Get The Most Out of The Stations of the Cross

Jeannie Ewing

Get The Most Out of The Stations of the Cross

We begin the journey to Calvary with Jesus in the Garden of Gethsemane when we pray the Sorrowful Mysteries of the Rosary, yet the Stations of the Cross place us with Him in front of Pilate as He is condemned to die – cruelly and unjustly.  As we meditate on the first four stations, we can choose to walk this journey with Jesus.  So many aspects of our lives parallel the suffering of Christ, yet we often unnecessarily separate our crosses with The Cross.  When we unite our suffering with The Cross of Christ, we become transformed by His grace.  Scripture also tells us that we participate in the universal suffering of the Body of Christ by compensating for the lack or avoidance of suffering by others (see Colossians 1:24). 

Station 1: Jesus is Condemned to Death

My Jesus, though we are accused daily of being fools, let the vision of Quiet Dignity standing before Monstrous Injustice, give us all the courage to be Your followers.” ~ Mother Angelica

The world still condemns Jesus through its rejection and skepticism.  As the mother of a child with a rare disease, I often hear from nonbelievers, “Why would a benevolent God permit suffering in the world?”  To the skeptic, this question hold exceptional validity, but we can turn to the First Station for the beginning of our answers.

We may believe Jesus is silent in our lives and world as He was while Pilate questioned Him, based on the accusations of the crowd.  We become uncomfortable and even frustrated as Jesus stands before His accusers with little to say, because we want Him to defend Himself – as we want Him to defend us when we are persecuted for our faith.  The extreme humility of Jesus speaks a bold proclamation that no words could suffice to explain: We must be willing to be condemned by the world and accept all that God permits to befall us.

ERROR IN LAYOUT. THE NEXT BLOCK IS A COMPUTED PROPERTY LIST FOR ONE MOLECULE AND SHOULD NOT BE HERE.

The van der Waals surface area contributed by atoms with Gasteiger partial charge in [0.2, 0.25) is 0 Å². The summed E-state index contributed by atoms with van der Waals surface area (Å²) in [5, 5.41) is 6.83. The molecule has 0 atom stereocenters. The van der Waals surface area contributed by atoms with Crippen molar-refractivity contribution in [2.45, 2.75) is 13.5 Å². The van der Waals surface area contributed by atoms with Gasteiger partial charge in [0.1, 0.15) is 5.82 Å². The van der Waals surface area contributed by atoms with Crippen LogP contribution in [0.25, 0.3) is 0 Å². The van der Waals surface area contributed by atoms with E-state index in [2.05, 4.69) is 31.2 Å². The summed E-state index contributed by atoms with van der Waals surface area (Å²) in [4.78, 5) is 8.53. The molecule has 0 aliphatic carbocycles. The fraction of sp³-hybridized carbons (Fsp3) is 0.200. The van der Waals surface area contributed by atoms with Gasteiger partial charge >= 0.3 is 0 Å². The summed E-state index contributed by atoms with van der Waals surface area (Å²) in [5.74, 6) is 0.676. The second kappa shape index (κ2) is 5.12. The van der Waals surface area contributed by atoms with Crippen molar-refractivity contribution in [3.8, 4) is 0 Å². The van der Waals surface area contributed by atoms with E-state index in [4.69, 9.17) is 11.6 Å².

This is why St. Paul says “the foolishness of God is wiser than human wisdom” (1 Corinthians 1:25): it’s because we appear weak in the face of our opposition when we surrender to it without rebuttal or defense.  In this Station, Jesus teaches us that strength is often disguised as weakness; that is, responding with humility in the face of scorn and mockery is the real strength of spirit, because it requires a tempering of our thoughts and tongues.  When we allow God’s grace to supersede our human inclinations, we are responding like Jesus in this Station: we know that good will transpire from all struggles and strife if we acquiesce to God’s permissive will.

Station 2: Jesus Carries His Cross

I see injustice and am frustrated and when my plans to alleviate it seems futile, I despair…I utterly fail to see the dignity of the cross as it is carried with love. I would so much rather be without it.” ~ Mother Angelica

When my husband and I married, depth was added to my cross at the time: I was no longer “I” but “we.”  I could no longer do everything as I desired, because my decisions affected my husband.  When we became parents, another layer of suffering was added to our cross: now we were no longer “Jeannie and Ben,” but all of our needs had to be placed after our baby’s temporal, emotional, and spiritual needs.  I discovered new meaning to “lack of sleep” and became more appreciative of what I had previously considered a commodity.  

Before I became a mother, I sat in our living room after one of my spiritual direction sessions.  I was meditating on the writings of St. John of the Cross, serenely enjoying the solitude as my belly protruded more and more.  As I was listening in the silence, I heard Jesus speak to my heart, “Do you accept your cross?”  In an instant, it was abundantly evident that suffering would become a constant companion in my life if I responded affirmatively.  I hesitated, because I didn’t want a heavier cross.  In fact, I wanted an easier, typical life.